Using a biogeochemical dataset, acquired by an autonomous BGC-Argo float deployed in a relatively unexplored tropical ecosystem – the Red Sea – we demonstrate that remotely sensed surface phenology matches very closely with phenology metrics derived from an in situ Chl-a dataset (within the same 5-day period). Satellite-derived surface phenology successfully captures the commencement and culmination of convection-driven vertical mixing, which is the predominant mechanism affecting nutrient availability in the northern Red Sea. Although previous studies have demonstrated the importance of float-based measurements for the validation of satellite ocean-colour products in subtropical waters36, to our knowledge, this study comprises the first float-based assessment highlighting the capability of satellite sensors for retrieving phytoplankton phenology in a tropical marine ecosystem.

The timing of food availability in tropical marine ecosystems may be altered under future scenarios of climate warming, potentially having far-reaching impacts on higher trophic levels, reef-dwelling organisms, and coastal fisheries that are an invaluable economic resource in tropical regions. With the consideration that there are presently two decades of satellite data available, the ability to now retrieve representative estimates of surface phenology synoptically from space, at interannual timescales, is paramount for monitoring how tropical ecosystems and their associated coral reef habitats respond to global climate change. Additionally, in data-limited regions where in situ sampling efforts are sparse or not possible, satellite-derived phytoplankton phenology is likely to become a fundamental factor influencing the effective design and implementation of future ecosystem management strategies.

Materials and Methods

BGC-Argo float data

A NKE CTS4 PROVOR float (World Meteorological Organization, #6901573 http://argo.jcommops.org) equipped with biogeochemical and bio-optical sensors was deployed in the northern Red Sea in September 2015 at 33.73°N and 27.66°E. The float acquired vertical profiles of biogeochemical and optical parameters during its vertical ascent from a maximum parking depth of 1000 m. It was programmed to surface at noon, over time periods varying from 1, 2, 5 or 10 days, depending on the mission’s specifications. Based on the float’s sampling track, a total of 139 vertical profiles were analysed between September 30th 2015 and September 27th 2016, spanning a latitudinal range of approximately 4° (Fig. 1a).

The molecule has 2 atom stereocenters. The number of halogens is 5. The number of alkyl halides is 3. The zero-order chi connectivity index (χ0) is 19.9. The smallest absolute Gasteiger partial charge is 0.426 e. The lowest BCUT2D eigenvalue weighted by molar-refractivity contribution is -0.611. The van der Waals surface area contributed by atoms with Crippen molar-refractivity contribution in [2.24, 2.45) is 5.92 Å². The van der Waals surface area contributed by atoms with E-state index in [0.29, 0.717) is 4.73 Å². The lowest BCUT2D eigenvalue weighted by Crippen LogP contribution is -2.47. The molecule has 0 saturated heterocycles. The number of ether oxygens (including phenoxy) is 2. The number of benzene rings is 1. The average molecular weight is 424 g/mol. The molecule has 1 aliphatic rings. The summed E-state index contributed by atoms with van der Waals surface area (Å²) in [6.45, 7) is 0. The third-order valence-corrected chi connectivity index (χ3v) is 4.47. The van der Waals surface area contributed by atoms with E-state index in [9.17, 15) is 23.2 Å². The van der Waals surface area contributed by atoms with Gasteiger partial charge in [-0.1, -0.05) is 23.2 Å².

Measurements of pressure, temperature and salinity were obtained via a Seabird standard conductivity-temperature-depth profiler (CTD, model SBE 41CP). Dissolved Oxygen (DO) concentrations were determined using an Aanderaa Optode sensor (model 4330). Vertical profiles of Chl-a fluorescence were acquired using a WET Labs ECO Puck Triplet sensor, whilst radiometric measurements, including Photosynthetically Available Radiation (PAR), were acquired by an OC4 Satlantic radiometer. Following standard procedures for Argo data management37, each profile was then quality-controlled using methods that have been specifically developed for each parameter (38,39,40,41 and references therein). Briefly, vertical profiles of Chl-a were adjusted for non-zero deep values, and corrected for non-photochemical quenching using an empirical method for shallow-mixing waters according to Xing et al.42. The uncertainties regarding this method (XB18) are provided in their Table 2. Following Roesler et al.43, the community-established calibration bias of 2 for the WET Labs ECO fluorescence sensor was applied to in situ fluorometric Chl-a measurements. After processing, we corroborated Chl-a data by comparing the first vertical profile acquired during the float’s deployment, with a nearby profile of Chl-a concentration obtained by a CTD cast taken on the day before the BGC-Argo deployment (R/V Thuwal, September 29th 2015). The CTD Chl-a measurements were obtained using a similar type of WET Labs ECO Puck Triplet sensor, which was calibrated using High Performance Liquid Chromatography (HPLC) measurements acquired from multiple cruises conducted across the Red Sea44. Visual comparison of the two profiles revealed that they were highly similar with regards to their range of Chl-a concentrations, shape and magnitude, providing us with confidence that Chl-a concentrations measured by the BGC-Argo float are representative of the region (figure not shown). DO measurements were corrected by applying a factor of 1.06 to each profile based on the comparison between the surface percent oxygen saturation values and those from the World Ocean Atlas climatology45.

For each profile, surface Chl-a concentrations (Chl[Argo-Surf]) were computed by averaging Chl-a data over the first optical depth. The first optical depth was computed as the euphotic depth (i.e. the depth at which PAR was 1% of its surface value46), divided by 4.647. Integrated Chl-a values (Chl[Argo-Int]) were calculated by integrating Chl-a between the surface and the euphotic depth of each profile. This depth was chosen to represent phytoplankton biomass situated within the epipelagic, photic zone. The Mixed Layer Depth (MLD) was computed using the threshold method with a density gradient criterion of 0.03 kg m−3, compared to the density at 10 m48. To evaluate the level of stratification within the water column (see Fig. 3), we computed the Brunt–Väisälä (buoyancy) frequency using the “sw_bfrq” function from MATLAB’s SEAWATER toolkit49, which utilises measurements of pressure, temperature and salinity, from the BGC-Argo float, to calculate the mid-depth Brunt–Väisälä frequency.